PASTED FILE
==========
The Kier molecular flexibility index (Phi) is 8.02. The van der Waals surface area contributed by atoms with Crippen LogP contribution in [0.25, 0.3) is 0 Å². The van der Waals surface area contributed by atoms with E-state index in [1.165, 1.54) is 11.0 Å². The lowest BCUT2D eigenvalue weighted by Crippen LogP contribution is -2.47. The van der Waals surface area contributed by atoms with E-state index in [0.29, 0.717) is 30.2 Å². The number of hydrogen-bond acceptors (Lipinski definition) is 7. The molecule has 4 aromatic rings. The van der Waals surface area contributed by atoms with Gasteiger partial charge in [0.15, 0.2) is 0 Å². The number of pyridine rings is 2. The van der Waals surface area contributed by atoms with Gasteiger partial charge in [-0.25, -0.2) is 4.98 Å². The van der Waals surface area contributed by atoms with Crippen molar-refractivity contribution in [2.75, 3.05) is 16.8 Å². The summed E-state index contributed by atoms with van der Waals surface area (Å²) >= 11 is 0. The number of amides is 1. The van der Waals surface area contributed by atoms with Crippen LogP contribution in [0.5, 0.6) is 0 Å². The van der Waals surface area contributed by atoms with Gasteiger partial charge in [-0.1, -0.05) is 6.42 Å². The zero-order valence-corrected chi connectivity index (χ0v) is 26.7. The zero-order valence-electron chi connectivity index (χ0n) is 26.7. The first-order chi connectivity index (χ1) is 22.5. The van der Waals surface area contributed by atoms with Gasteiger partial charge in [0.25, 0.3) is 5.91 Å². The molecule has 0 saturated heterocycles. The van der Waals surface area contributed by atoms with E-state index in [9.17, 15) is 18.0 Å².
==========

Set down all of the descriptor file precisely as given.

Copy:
The Kier molecular flexibility index (Phi) is 8.02. The van der Waals surface area contributed by atoms with Crippen LogP contribution in [0.25, 0.3) is 0 Å². The van der Waals surface area contributed by atoms with E-state index in [1.165, 1.54) is 11.0 Å². The lowest BCUT2D eigenvalue weighted by Crippen LogP contribution is -2.47. The van der Waals surface area contributed by atoms with E-state index in [0.29, 0.717) is 30.2 Å². The number of hydrogen-bond acceptors (Lipinski definition) is 7. The molecule has 4 aromatic rings. The van der Waals surface area contributed by atoms with Gasteiger partial charge in [0.15, 0.2) is 0 Å². The number of pyridine rings is 2. The van der Waals surface area contributed by atoms with Gasteiger partial charge in [-0.25, -0.2) is 4.98 Å². The van der Waals surface area contributed by atoms with Crippen molar-refractivity contribution in [2.75, 3.05) is 16.8 Å². The summed E-state index contributed by atoms with van der Waals surface area (Å²) >= 11 is 0. The number of amides is 1. The van der Waals surface area contributed by atoms with Crippen LogP contribution in [0.5, 0.6) is 0 Å². The van der Waals surface area contributed by atoms with Gasteiger partial charge in [-0.1, -0.05) is 6.42 Å². The zero-order valence-corrected chi connectivity index (χ0v) is 26.7. The zero-order valence-electron chi connectivity index (χ0n) is 26.7. The first-order chi connectivity index (χ1) is 22.5. The van der Waals surface area contributed by atoms with Gasteiger partial charge in [0.25, 0.3) is 5.91 Å². The molecule has 0 saturated heterocycles. The van der Waals surface area contributed by atoms with E-state index in [9.17, 15) is 18.0 Å².